Leeds United Football Club (LUFC) released a statement today stating its intention to create a new identity after more than 70,000 people signed a petition to rid LUFC’s new crest less than 24 hours after it was unveiled.
Could this be the greatest backlash against a new design we’ve seen in a while? Last year there was distaste toward Dropbox’s bold new colour palette, but Leeds United Football Club’s new crest design seems to have been a seriously unfortunate mistake.
Huge recoil unraveled online from supporters and fans moments after its debut on Twitter yesterday.
Leeds United posted the new crest to Twitter, which depicts a man saluting – the 'Leeds Salute'– with the words 'Celebrating fans at the heart of our identity'. The post stated the design was finalised after six months of research, with 10,000 people consulted – and in retrospective irony – it was 'ready for the next 100 years'.
Unfortunately the logo has gained huge negative attention among almost 10,000 comments, and from the mouths of the Yorkshire public, the new crest has been dubbed "terrible", "awful", "a bit American", "doesn’t represent what the club is like" and "done by a child".
Even Zenit FC Saint Petersburg responded with tongue-in-cheek.
Others didn't hold back either.
Clearly didn’t consult the right people.— Leeds Fan (@LeedsFanz) January 24, 2018
Get rid and rethink#lufc
Looks like a white supremacist badge #lufc— nick Jackson (@dennis118118) January 24, 2018
The club released a statement this morning, saying "we also appreciate the need to extend the consultation with supporters and we are committed to working with you to create an identity we can all be proud of." It also stated further information will be released on how supporters can get involved in the process next week.
Managing director Angus Kinnear had already indicated the club will reconsider switching to the new badge, which was set to be introduced for the 2018-19 season.
He confirmed that he expected the crest would cause debate "and may be controversial", but "we’ve been overwhelmed by the feedback."
He says the process "wasn’t extensive enough and we need to seek further consultation with our fans as we don’t want to do anything that the majority of the fanbase don’t believe in."
He’s right. Football clubs are in a unique position, where the fans dictate what happens. Essentially with no fans, there’d be no football clubs. And with the number of people signing a change.org petition to 'stop LUFC from implementing the 'Leeds Salute' crest', saying it "makes a mockery of Leeds United and the club’s history", it's a response that should be listened to.
How the new crest came about
Leeds United says it had consulted with many supporters since last summer about the new crest design through digital surveys, one-on-one group interviews and meetings with current players, club staff, the owner and representatives from the Leeds and Yorkshire communities. After 100 years of the club, it seemed the fans were ready for "a new era".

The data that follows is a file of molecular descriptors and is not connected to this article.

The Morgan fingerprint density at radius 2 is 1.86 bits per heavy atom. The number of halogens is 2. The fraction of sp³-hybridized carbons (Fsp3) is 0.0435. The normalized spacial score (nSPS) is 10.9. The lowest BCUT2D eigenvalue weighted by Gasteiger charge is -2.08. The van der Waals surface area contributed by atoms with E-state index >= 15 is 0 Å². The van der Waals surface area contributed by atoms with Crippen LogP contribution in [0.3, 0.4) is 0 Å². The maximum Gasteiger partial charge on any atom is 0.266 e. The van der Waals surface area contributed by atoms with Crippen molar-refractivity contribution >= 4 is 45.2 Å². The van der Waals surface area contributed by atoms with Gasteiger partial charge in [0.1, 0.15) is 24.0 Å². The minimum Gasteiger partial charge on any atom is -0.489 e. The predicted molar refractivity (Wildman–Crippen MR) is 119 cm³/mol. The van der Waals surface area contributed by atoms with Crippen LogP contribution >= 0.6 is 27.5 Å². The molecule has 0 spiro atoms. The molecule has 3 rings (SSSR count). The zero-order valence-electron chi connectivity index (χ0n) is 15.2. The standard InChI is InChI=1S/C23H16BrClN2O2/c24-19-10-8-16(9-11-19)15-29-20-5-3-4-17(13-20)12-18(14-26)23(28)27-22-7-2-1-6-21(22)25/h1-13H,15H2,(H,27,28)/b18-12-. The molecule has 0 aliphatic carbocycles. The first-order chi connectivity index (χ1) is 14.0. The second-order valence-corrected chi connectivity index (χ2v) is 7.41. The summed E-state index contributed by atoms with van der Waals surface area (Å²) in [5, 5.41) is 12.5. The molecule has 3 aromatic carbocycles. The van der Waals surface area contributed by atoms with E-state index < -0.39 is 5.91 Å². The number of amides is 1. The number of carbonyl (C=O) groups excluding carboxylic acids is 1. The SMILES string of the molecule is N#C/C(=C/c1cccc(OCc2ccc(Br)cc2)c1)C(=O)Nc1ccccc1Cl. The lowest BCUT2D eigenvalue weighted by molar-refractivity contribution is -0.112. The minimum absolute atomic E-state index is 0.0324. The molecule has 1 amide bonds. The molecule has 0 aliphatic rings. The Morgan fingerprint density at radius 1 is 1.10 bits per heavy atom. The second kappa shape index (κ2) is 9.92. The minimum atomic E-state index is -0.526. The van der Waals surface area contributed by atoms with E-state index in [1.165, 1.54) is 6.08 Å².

"It is also clear that the current crest represents a turbulent and largely unsuccessful period in the club’s history," it published on a website dedicated to the unveiling of the crest.
One notable change was to update the crest’s abbreviation of the club name from LUFC to simply Leeds United. The club has also undergone 10 symbol changes throughout its 100 year history, and there has been no common or consistent symbols that connect the club of today with the club of the past.
"The white rose of Yorkshire is an icon but it is not unique to our city. The smiley is a symbol of past successes and is loved by many fans. However, it doesn’t represent something new or help to identify who we are," the website states.
This paved the way for the club to branch out, celebrate the fans (with the salute symbol) and "say who we are with pride."
"Over the decades, the salute has been an expression of the passion that connects players and fans, on and off the pitch. It is used extensively, notably on match days during the Club’s famous song ‘Marching on Together’, and it is a symbol that instantly connects fans all over the world," Leeds United explains.
Although the new crest may embody that, the unfortunate white-washed colour palette and retro style has been compared to medicine packaging and even, white supremacy.
Some people on Twitter have already taken to inserting the new logo design among other Shutterstock templates, and it admittedly doesn’t look too out of place.
Although, this is what actually comes up when you type 'soccer badge' into Shutterstock.
Leeds United has around 10 million fans around the world, according to its managing director.